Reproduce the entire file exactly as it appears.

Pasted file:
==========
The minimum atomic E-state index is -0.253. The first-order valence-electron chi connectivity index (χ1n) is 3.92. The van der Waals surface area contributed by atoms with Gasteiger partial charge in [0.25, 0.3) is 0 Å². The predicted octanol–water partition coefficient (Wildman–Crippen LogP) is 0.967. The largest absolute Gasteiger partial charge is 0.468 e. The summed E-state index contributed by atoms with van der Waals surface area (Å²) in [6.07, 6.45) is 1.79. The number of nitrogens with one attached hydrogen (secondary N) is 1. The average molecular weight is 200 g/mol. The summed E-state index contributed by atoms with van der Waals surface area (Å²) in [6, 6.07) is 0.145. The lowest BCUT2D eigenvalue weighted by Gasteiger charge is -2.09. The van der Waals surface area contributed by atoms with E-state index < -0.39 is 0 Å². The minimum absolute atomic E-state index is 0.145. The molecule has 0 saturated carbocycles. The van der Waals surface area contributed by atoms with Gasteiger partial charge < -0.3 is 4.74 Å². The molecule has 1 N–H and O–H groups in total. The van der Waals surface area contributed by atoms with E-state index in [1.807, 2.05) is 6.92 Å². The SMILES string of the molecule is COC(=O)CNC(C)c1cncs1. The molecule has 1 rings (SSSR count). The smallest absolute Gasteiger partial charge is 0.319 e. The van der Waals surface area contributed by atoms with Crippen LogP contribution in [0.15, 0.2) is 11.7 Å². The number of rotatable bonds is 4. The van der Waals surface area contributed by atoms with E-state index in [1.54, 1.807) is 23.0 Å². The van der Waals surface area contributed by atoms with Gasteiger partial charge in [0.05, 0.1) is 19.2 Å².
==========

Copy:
The minimum atomic E-state index is -0.253. The first-order valence-electron chi connectivity index (χ1n) is 3.92. The van der Waals surface area contributed by atoms with Gasteiger partial charge in [0.25, 0.3) is 0 Å². The predicted octanol–water partition coefficient (Wildman–Crippen LogP) is 0.967. The largest absolute Gasteiger partial charge is 0.468 e. The summed E-state index contributed by atoms with van der Waals surface area (Å²) in [6.07, 6.45) is 1.79. The number of nitrogens with one attached hydrogen (secondary N) is 1. The average molecular weight is 200 g/mol. The summed E-state index contributed by atoms with van der Waals surface area (Å²) in [6, 6.07) is 0.145. The lowest BCUT2D eigenvalue weighted by Gasteiger charge is -2.09. The van der Waals surface area contributed by atoms with E-state index < -0.39 is 0 Å². The minimum absolute atomic E-state index is 0.145. The molecule has 0 saturated carbocycles. The van der Waals surface area contributed by atoms with Gasteiger partial charge < -0.3 is 4.74 Å². The molecule has 1 N–H and O–H groups in total. The van der Waals surface area contributed by atoms with E-state index in [1.807, 2.05) is 6.92 Å². The SMILES string of the molecule is COC(=O)CNC(C)c1cncs1. The molecule has 1 rings (SSSR count). The smallest absolute Gasteiger partial charge is 0.319 e. The van der Waals surface area contributed by atoms with Crippen LogP contribution in [0.15, 0.2) is 11.7 Å². The number of rotatable bonds is 4. The van der Waals surface area contributed by atoms with E-state index in [1.54, 1.807) is 23.0 Å². The van der Waals surface area contributed by atoms with Gasteiger partial charge in [0.05, 0.1) is 19.2 Å².